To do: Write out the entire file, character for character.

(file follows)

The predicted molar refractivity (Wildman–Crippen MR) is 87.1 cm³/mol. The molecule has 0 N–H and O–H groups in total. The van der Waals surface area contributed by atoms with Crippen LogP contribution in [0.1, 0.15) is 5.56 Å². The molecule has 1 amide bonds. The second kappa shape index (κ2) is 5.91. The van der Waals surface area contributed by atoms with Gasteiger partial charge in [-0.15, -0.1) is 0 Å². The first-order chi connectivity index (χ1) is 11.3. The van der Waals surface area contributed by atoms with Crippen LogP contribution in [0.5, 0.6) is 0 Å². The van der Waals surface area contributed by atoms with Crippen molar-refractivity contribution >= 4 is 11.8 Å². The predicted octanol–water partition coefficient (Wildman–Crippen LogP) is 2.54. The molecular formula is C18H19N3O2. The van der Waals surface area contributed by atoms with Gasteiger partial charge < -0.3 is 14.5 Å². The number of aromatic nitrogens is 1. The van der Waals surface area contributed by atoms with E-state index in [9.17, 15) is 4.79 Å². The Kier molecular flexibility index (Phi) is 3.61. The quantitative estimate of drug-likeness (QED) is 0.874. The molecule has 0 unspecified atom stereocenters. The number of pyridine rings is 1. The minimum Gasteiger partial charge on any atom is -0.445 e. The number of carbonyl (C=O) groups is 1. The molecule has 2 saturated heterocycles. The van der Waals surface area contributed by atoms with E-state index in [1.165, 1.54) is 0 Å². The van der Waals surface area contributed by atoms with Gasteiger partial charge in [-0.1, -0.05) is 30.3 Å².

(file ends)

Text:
The predicted molar refractivity (Wildman–Crippen MR) is 87.1 cm³/mol. The molecule has 0 N–H and O–H groups in total. The van der Waals surface area contributed by atoms with Crippen LogP contribution in [0.1, 0.15) is 5.56 Å². The molecule has 1 amide bonds. The second kappa shape index (κ2) is 5.91. The van der Waals surface area contributed by atoms with Gasteiger partial charge in [-0.15, -0.1) is 0 Å². The first-order chi connectivity index (χ1) is 11.3. The van der Waals surface area contributed by atoms with Crippen LogP contribution in [0.5, 0.6) is 0 Å². The van der Waals surface area contributed by atoms with Crippen molar-refractivity contribution >= 4 is 11.8 Å². The predicted octanol–water partition coefficient (Wildman–Crippen LogP) is 2.54. The molecular formula is C18H19N3O2. The van der Waals surface area contributed by atoms with Gasteiger partial charge < -0.3 is 14.5 Å². The number of aromatic nitrogens is 1. The van der Waals surface area contributed by atoms with E-state index in [9.17, 15) is 4.79 Å². The Kier molecular flexibility index (Phi) is 3.61. The quantitative estimate of drug-likeness (QED) is 0.874. The molecule has 0 unspecified atom stereocenters. The number of pyridine rings is 1. The minimum Gasteiger partial charge on any atom is -0.445 e. The number of carbonyl (C=O) groups is 1. The molecule has 2 saturated heterocycles. The van der Waals surface area contributed by atoms with E-state index in [1.165, 1.54) is 0 Å². The van der Waals surface area contributed by atoms with Gasteiger partial charge in [-0.1, -0.05) is 30.3 Å².